Last week, we defined the critical differences between “data”, “information” and “insight”, and what it truly means to be data-driven in today’s digitized world. If you missed it, check it out before delving deeper into what today’s post is about: Why so many organizations fail at connecting analytics to action, and how to better equip your team for success when making the ever-critical transition to big data.
By now, the business benefits of big data have been hammered in. Now, it’s time to demystify big data by talking about its challenges and re-examining current frameworks and business processes.
Breaking down the big data problem
So why are 71% of those attempting the analytical leap failing to get real results?
Part of it can be explained by where we are in the timeline of the data evolution: the formative years, Big Data 1.0 . Much like the early days of the Internet, there are growing pains associated with navigating through technologically-uncharted waters. We may understand the transformative potential of big data, but our tools and skill sets pre-date the new analytical approach.
Shortcomings of traditional tools
Too many businesses are hindered by legacy systems, outdated applications, and decades-old storage methods. Attempting to work with big data on a spreadsheet is as inefficient as attempting to fix a car with a single screwdriver.
Today’s outsourced, multi-tiered supply chains require a new system with far-ranging data inputs and the capacity to process it. Excel and ERP systems lack the responsiveness as well as the algorithms to weigh various KPIs across departments, let alone between business partners or the global market.
Fortunately, there now exists a new generation of analytics software that is built entirely around managing complex supply chains through connected data. Many of these solutions are functionally a huge upgrade with the adoption of cloud computing, which makes storage inexpensive and easier to scale.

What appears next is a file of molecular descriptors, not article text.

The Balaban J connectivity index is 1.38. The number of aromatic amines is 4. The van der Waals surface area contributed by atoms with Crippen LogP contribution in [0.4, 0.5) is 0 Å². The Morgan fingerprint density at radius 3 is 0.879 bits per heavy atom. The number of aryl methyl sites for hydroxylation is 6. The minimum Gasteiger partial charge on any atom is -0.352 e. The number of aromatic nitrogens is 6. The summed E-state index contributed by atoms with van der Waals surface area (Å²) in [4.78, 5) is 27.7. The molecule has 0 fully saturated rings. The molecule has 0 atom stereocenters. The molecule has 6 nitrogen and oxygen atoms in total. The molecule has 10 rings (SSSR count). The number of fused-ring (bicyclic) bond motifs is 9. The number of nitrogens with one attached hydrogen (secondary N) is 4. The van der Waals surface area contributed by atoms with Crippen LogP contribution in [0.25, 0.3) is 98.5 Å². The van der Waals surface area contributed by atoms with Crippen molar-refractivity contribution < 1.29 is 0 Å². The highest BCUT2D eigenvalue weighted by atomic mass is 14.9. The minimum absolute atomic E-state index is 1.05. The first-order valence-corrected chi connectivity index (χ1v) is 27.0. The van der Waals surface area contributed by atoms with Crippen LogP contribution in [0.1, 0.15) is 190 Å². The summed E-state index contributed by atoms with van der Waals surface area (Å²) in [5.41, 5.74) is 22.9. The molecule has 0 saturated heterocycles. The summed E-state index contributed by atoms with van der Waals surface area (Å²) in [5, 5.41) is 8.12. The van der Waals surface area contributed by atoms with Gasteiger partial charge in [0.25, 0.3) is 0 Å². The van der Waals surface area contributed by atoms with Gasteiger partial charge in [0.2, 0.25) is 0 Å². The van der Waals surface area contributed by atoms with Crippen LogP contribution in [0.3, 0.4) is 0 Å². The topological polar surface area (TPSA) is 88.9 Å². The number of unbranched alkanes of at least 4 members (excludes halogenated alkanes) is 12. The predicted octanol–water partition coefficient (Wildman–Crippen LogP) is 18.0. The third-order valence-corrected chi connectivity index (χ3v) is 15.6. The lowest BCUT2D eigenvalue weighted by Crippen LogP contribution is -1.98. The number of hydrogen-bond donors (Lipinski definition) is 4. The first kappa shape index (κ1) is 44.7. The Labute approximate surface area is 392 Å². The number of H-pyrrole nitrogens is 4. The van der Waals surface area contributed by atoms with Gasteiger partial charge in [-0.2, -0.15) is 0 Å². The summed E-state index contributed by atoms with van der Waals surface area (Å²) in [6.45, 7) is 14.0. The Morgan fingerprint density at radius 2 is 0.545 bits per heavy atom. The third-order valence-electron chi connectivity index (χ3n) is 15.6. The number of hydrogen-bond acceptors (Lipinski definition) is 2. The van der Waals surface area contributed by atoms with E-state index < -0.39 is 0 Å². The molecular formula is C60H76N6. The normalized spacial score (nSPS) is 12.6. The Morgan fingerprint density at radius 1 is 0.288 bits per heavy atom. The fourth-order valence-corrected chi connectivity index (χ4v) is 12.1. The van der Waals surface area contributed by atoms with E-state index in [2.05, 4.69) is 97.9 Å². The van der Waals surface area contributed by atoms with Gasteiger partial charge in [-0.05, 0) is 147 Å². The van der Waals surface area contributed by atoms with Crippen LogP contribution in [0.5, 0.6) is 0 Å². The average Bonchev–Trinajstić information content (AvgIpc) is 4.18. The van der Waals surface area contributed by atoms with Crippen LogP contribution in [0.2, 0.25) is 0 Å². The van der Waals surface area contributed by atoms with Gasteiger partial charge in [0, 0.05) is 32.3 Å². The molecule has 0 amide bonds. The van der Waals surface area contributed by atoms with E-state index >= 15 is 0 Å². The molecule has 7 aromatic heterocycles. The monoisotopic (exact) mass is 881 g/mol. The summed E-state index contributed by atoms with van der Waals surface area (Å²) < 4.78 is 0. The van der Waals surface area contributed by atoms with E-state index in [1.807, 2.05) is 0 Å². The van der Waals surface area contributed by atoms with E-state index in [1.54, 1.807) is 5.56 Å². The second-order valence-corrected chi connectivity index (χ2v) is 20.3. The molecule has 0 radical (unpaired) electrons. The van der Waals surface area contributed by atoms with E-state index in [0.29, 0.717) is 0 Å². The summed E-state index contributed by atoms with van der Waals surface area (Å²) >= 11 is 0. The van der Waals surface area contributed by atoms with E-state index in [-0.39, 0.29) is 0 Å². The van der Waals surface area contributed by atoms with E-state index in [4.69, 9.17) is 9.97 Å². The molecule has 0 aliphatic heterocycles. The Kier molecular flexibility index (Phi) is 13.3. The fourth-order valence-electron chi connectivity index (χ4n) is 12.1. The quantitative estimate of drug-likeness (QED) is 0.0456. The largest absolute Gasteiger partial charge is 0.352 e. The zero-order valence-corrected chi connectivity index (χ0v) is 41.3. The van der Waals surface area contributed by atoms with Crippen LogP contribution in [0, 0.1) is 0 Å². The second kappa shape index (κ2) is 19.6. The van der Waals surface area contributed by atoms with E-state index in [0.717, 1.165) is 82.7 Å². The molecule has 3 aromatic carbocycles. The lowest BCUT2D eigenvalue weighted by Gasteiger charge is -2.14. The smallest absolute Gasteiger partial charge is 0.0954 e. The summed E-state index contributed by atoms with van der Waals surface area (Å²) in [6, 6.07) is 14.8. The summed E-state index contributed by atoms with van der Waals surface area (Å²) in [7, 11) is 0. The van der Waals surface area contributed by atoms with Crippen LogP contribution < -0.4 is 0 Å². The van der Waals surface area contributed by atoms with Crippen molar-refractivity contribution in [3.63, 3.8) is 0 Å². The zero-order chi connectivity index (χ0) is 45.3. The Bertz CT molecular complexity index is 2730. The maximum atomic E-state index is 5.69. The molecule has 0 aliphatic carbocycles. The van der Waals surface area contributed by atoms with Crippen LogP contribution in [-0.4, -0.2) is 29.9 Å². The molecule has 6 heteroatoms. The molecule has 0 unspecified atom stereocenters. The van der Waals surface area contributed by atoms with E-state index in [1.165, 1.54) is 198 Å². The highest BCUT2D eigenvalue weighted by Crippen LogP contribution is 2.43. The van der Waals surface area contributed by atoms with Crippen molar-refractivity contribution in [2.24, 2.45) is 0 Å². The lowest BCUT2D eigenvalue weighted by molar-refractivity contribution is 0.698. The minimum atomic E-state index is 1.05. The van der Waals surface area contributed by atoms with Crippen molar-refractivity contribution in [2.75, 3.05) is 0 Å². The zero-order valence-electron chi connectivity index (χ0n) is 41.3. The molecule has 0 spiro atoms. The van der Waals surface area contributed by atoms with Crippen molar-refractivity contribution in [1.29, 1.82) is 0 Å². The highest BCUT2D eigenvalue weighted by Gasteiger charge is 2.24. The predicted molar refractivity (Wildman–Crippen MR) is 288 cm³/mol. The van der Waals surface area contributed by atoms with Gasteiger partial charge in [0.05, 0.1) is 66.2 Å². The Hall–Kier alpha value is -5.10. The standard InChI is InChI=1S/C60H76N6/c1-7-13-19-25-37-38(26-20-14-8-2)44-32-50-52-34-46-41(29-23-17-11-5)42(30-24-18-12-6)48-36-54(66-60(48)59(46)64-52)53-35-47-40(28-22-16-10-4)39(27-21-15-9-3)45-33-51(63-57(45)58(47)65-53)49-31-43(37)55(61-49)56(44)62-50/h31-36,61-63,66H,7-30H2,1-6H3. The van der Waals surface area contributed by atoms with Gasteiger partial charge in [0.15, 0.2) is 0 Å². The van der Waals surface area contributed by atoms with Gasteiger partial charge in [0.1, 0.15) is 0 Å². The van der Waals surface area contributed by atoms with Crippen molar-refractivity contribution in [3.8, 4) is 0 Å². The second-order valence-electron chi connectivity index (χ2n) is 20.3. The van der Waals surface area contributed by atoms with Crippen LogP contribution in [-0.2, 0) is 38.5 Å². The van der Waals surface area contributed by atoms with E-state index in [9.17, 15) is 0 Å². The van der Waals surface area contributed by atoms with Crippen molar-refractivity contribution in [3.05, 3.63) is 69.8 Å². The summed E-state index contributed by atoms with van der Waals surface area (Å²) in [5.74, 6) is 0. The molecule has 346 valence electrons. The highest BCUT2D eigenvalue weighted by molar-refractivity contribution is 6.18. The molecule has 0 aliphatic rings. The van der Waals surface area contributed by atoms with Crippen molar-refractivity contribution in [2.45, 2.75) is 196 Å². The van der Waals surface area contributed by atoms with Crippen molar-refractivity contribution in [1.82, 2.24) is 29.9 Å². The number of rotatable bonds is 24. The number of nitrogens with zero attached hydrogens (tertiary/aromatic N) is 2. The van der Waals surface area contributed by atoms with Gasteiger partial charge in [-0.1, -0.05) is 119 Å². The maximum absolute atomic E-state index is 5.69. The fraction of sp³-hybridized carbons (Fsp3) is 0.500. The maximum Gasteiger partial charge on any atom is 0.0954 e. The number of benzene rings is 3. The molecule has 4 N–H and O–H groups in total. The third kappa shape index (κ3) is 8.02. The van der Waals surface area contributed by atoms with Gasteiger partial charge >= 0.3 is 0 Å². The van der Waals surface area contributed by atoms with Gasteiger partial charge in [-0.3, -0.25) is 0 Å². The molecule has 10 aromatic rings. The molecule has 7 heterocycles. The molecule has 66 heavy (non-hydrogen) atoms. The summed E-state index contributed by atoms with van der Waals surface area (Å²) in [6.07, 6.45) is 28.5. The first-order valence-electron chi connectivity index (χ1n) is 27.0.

In the world of big data, there is no place for separate silos of information. Companies aiming to quickly climb through this learning curve should acquire a new tool set that is not only robust enough to handle the volume of data, but flexible enough to enable collaboration of key data sets across and beyond the enterprise.
… But tools aren’t everything
Since tools are intended for use by humans, how they are utilized plays an important role in the outcome of data. A common mistake that stunts an organization’s ability to extract value from their analytics is where the decision maker positions themselves in the process. Often times, they use data to support their own decisions rather than letting it illuminate an unbiased idea, direction, or conclusion. Valuable insight comes from letting the data speak for itself.
Another common impulse for companies working with data for the first time is to spot the statistical pattern and then go looking for a problem that it solves. Instead, the approach should start with the problem and map the problem to the data. If the problem is shared across multiple organizational units, combine and analyze different data sets to discover context-rich insights.
If you don’t have a solid data strategy in place, start by asking questions: What would happen if we raise the price of the product by $1? When would be the best time to release a new feature? What were the quantifiable effects of changing a distributor? Some questions may be too complex to map out depending on how far along your company is in its data adoption.
Success in data relies on a cultural shift
All the data in the world doesn’t equal data-driven productivity. Just like any major technological jumps in history, big data comes with a societal dimension: It requires us to re-think the traditional top-down hierarchy of an organization, how we evaluate business performance, and what it means for our occupational roles and responsibilities. It requires early champions, leadership support, active participation, and a willingness to change in order to succeed.
Former Chief Scientist at Amazon Andreas Weigend lays it out simply with his nine rules for big data. Of the list, more than half are about adjusting the culture around how we view data:
- Collect everything
- Start with the problem, not with the data
- Share data to get data
- Base the equation of your business on customer-centric metrics
- Drop irrelevant constraints
- Embrace transparency
- Make it trivially easy for people to connect, contribute, and collaborate
- Let people do what people are good at, and computers do what computers are good at
- Thou shalt not blame technology for barriers of institutions and society
What are your biggest challenges around managing big data? What are your best practices? Let us know in the comments section below.